f2, but that's a different matter.) The knight can't retreat to f6
because then the Bg5 hangs. It looks that Crafty thought f6 to be a
better place for the knight than d6, so it solves the problem of the
Bg5 first.

Claus-Juergen
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Old March 15th 04, 09:04 PM
Mike Ogush
 
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Default Question on analysis

On Mon, 15 Mar 2004 16:27:11 +0100, =?iso-8859-1?Q?Claus=2DJ=FCrgen?=
Heigl wrote:

Ralph Jones wrote:

The recommended move in question is 10. ... Bxc1. (I played 10. ... Nc5) To
me it seems like needlessly sacrificing a valuable piece if I followed
Crafty's advice.

1. e4 e5 2. Qh5 Nf6 3. Qxe5+ Be7 4. Qg5 O-O 5. e5 Ne4 6. Qg4 d5 7. Qf4 Bg5
8. Qf3 Nc6
9. d3 Nxe5 10. Qd1 Nc5


If you count the pieces after 10...Bxc1 11. Qxc1 (11. dxe4 Bxb2)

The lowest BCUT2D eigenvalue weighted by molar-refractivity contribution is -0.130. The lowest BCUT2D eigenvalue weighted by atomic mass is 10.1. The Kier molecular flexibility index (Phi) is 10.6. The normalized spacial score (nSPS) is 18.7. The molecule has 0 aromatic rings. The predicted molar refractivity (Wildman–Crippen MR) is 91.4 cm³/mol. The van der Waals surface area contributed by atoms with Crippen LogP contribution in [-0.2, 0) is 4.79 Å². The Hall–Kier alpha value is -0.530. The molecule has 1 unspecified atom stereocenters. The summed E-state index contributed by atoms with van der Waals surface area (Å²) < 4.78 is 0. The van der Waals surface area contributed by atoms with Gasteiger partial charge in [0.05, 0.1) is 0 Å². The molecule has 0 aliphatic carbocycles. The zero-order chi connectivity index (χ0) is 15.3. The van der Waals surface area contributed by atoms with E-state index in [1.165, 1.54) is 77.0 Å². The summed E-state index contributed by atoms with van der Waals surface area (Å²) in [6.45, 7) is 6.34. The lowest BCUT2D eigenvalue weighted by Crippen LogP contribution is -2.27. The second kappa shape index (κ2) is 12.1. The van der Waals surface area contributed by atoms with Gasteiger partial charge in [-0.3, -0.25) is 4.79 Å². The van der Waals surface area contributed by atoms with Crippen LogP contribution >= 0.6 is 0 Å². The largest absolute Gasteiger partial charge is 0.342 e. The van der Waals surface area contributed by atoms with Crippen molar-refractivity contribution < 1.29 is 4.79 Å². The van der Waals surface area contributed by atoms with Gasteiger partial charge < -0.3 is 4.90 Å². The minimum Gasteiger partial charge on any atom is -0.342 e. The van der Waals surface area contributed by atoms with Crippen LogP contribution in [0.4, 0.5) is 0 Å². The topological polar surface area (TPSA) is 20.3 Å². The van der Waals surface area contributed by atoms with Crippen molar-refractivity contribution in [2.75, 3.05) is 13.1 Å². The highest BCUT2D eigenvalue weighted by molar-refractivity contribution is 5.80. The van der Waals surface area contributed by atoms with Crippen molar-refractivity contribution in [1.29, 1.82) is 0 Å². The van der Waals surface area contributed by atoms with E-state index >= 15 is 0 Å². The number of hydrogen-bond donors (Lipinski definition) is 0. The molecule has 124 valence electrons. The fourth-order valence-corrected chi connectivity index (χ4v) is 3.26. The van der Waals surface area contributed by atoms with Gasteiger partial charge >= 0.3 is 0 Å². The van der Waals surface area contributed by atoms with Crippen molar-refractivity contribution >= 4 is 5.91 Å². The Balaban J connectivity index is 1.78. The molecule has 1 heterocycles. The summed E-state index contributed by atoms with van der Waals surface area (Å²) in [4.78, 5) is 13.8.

11...Nf6 you'll see no piece is lost. 10...Nc5 loses a piece to the
pawn fork 11. d4.


Black gets sufficient compensation after the pawn fork even when White
plays the best moves: 11.d4 Bf4 12.Bxg5! Qxg5 13.Ne2 Nc4 14.dxc5 Bxe2
15.Bxe2 Nxb2 15.Qd2 Qxg2 16.Rf1 Rfe8 Here Black has two pawns for the
knight, but Black has compensation for the material defeicit because
White has weaker pawns (they are all isolated), Black controls the
e-file and White's king is stuck in the center. Fritz evaluates the
position as equal.

After 10...Bxc1 11.Qxc1 Black can either play 11...Nd6 12.d4 Nec4
13.Bd3 Bf5 or 11...Nf6 12.d4 Nc6 13.c3 Re8+ 14.Ne2 Ne7 and in both
cases Black has a silight advayage due to White's king being stuck in
the center.


In the 10th move, there is only one square for the Ne4 to retreat to
if Black doesn't want to lose material: d6. (Black can sacrifice on
f2, but that's a different matter.) The knight can't retreat to f6
because then the Bg5 hangs. It looks that Crafty thought f6 to be a
better place for the knight than d6, so it solves the problem of the
Bg5 first.

Claus-Juergen



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Old March 16th 04, 12:13 AM
Claus-Jürgen Heigl